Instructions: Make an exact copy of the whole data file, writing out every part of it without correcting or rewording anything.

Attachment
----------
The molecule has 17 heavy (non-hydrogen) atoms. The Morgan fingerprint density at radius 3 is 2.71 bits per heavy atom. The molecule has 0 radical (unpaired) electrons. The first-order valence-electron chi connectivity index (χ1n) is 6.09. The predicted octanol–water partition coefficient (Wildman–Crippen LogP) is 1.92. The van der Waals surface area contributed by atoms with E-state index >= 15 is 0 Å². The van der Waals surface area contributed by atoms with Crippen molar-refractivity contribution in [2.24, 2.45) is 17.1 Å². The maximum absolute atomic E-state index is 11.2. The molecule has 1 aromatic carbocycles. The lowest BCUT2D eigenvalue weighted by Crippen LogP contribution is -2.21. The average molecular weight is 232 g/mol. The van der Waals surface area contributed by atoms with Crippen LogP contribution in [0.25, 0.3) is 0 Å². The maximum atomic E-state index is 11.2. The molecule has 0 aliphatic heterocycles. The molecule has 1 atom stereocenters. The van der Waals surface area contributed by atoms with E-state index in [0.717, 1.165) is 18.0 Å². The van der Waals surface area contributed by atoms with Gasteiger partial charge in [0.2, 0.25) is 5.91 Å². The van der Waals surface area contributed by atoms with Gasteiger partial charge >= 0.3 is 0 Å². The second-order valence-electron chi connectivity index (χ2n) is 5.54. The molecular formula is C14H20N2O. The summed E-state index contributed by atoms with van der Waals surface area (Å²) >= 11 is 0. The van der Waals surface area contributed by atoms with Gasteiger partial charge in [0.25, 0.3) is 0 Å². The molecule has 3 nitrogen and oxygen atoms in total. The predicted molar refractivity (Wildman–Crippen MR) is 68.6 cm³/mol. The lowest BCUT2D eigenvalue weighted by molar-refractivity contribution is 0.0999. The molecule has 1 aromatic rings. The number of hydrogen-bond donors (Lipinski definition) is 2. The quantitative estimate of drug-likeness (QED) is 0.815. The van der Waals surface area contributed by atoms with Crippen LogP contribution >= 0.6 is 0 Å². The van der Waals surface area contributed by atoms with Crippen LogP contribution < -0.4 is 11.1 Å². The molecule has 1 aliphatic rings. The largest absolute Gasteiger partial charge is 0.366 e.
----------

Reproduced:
The molecule has 17 heavy (non-hydrogen) atoms. The Morgan fingerprint density at radius 3 is 2.71 bits per heavy atom. The molecule has 0 radical (unpaired) electrons. The first-order valence-electron chi connectivity index (χ1n) is 6.09. The predicted octanol–water partition coefficient (Wildman–Crippen LogP) is 1.92. The van der Waals surface area contributed by atoms with E-state index >= 15 is 0 Å². The van der Waals surface area contributed by atoms with Crippen molar-refractivity contribution in [2.24, 2.45) is 17.1 Å². The maximum absolute atomic E-state index is 11.2. The molecule has 1 aromatic carbocycles. The lowest BCUT2D eigenvalue weighted by Crippen LogP contribution is -2.21. The average molecular weight is 232 g/mol. The van der Waals surface area contributed by atoms with Crippen LogP contribution in [0.25, 0.3) is 0 Å². The maximum atomic E-state index is 11.2. The molecule has 0 aliphatic heterocycles. The molecule has 1 atom stereocenters. The van der Waals surface area contributed by atoms with E-state index in [0.717, 1.165) is 18.0 Å². The van der Waals surface area contributed by atoms with Gasteiger partial charge in [0.2, 0.25) is 5.91 Å². The van der Waals surface area contributed by atoms with Gasteiger partial charge >= 0.3 is 0 Å². The second-order valence-electron chi connectivity index (χ2n) is 5.54. The molecular formula is C14H20N2O. The summed E-state index contributed by atoms with van der Waals surface area (Å²) >= 11 is 0. The van der Waals surface area contributed by atoms with Gasteiger partial charge in [0.25, 0.3) is 0 Å². The molecule has 3 nitrogen and oxygen atoms in total. The predicted molar refractivity (Wildman–Crippen MR) is 68.6 cm³/mol. The lowest BCUT2D eigenvalue weighted by molar-refractivity contribution is 0.0999. The molecule has 1 aromatic rings. The number of hydrogen-bond donors (Lipinski definition) is 2. The quantitative estimate of drug-likeness (QED) is 0.815. The van der Waals surface area contributed by atoms with Crippen LogP contribution >= 0.6 is 0 Å². The van der Waals surface area contributed by atoms with Crippen LogP contribution < -0.4 is 11.1 Å². The molecule has 1 aliphatic rings. The largest absolute Gasteiger partial charge is 0.366 e.